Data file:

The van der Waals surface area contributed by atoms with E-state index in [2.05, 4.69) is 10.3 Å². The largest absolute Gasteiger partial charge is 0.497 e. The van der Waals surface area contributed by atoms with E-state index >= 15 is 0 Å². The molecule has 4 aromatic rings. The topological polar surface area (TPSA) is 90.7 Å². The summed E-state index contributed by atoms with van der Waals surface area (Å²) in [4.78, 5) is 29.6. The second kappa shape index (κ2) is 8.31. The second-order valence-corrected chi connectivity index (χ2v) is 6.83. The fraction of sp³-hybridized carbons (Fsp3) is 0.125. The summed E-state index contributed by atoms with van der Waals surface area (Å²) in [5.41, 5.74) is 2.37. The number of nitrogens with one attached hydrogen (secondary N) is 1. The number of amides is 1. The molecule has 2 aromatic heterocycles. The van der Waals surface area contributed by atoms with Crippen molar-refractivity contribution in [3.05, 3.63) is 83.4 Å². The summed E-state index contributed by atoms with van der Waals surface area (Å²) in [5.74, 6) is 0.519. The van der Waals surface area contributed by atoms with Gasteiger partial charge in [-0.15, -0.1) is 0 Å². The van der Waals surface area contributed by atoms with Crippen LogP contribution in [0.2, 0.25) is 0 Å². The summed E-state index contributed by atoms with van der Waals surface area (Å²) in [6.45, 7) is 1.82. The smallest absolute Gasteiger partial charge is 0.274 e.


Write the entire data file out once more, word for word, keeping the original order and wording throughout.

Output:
The van der Waals surface area contributed by atoms with E-state index in [2.05, 4.69) is 10.3 Å². The largest absolute Gasteiger partial charge is 0.497 e. The van der Waals surface area contributed by atoms with E-state index >= 15 is 0 Å². The molecule has 4 aromatic rings. The topological polar surface area (TPSA) is 90.7 Å². The summed E-state index contributed by atoms with van der Waals surface area (Å²) in [4.78, 5) is 29.6. The second kappa shape index (κ2) is 8.31. The second-order valence-corrected chi connectivity index (χ2v) is 6.83. The fraction of sp³-hybridized carbons (Fsp3) is 0.125. The summed E-state index contributed by atoms with van der Waals surface area (Å²) in [5.41, 5.74) is 2.37. The number of nitrogens with one attached hydrogen (secondary N) is 1. The number of amides is 1. The molecule has 2 aromatic heterocycles. The van der Waals surface area contributed by atoms with Crippen molar-refractivity contribution in [3.05, 3.63) is 83.4 Å². The summed E-state index contributed by atoms with van der Waals surface area (Å²) in [5.74, 6) is 0.519. The van der Waals surface area contributed by atoms with Gasteiger partial charge in [-0.15, -0.1) is 0 Å². The van der Waals surface area contributed by atoms with Crippen LogP contribution in [0.2, 0.25) is 0 Å². The summed E-state index contributed by atoms with van der Waals surface area (Å²) in [6.45, 7) is 1.82. The smallest absolute Gasteiger partial charge is 0.274 e.